— Review of Collecting Colour Kylie Dunstan , 2008 single work picture book
Collecting Colour by Kylie Dunstan Lisa Hill , 2009 single work review
— Appears in: LisaHillSchoolStuff's Weblog 2009;

— Review of Collecting Colour Kylie Dunstan , 2008 single work picture book
Colourful Threads of a Friendship Deborah Bogle , 2009 single work column
— Appears in: The Advertiser , 22 August 2009; (p. 30-31)
Children Are the Winners Angie Schiavone , 2009 single work column
— Appears in: The Sydney Morning Herald , 22-23 August 2009; (p. 33)
The Children's Book Council of Australia Judges Report 2009 2009 single work column
— Appears in: Reading Time : The Journal of The Children's Book Council of Australia , August vol. 53 no. 3 2009; (p. 4-10)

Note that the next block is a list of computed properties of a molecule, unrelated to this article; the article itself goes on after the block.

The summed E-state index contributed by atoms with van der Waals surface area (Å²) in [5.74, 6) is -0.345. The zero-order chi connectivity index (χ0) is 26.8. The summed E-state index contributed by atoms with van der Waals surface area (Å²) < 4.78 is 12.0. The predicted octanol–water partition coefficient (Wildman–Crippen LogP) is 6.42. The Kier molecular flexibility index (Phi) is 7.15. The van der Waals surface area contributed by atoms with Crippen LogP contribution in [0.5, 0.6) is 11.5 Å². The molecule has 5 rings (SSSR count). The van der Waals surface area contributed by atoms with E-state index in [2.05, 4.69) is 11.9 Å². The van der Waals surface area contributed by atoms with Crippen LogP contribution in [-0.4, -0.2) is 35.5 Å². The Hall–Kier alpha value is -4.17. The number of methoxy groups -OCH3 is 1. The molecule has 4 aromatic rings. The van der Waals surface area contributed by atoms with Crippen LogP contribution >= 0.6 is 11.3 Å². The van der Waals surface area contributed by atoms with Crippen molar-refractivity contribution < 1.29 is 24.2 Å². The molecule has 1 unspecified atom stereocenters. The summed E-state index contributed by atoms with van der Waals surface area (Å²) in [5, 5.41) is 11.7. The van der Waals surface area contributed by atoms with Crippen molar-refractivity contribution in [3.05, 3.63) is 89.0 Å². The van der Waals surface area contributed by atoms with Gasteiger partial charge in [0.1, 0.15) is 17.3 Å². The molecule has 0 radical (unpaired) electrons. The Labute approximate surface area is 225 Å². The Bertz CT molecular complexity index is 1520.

Visual Identities : Australianness in Australian Picture Books Pam Macintyre , 2011 single work criticism
— Appears in: Teaching Australian Literature : From Classroom Conversations to National Imaginings 2011; (p. 352-368)
‘The literature written for young people can be a vehicle for mediating change in mainstream attitudes, or it can confirm existing values. As with all literature, it carries ideologies. In this chapter, I will focus on the picture book, which constructs its meanings through dual visual and written texts. In particular, I will analyse selected, recent award-winning Australian picture books for their representations of ‘Australianness’.’ (From author’s introduction, p. 352)
What Are We Feeding Our Children When We Read Them a Book? Depictions of Mothers and Food in Contemporary Australian Picture Books Laurel Cohn , 2016 single work criticism
— Appears in: Mothers and Food : Negotiating Foodways from Maternal Perspectives 2016; (p. 232-244)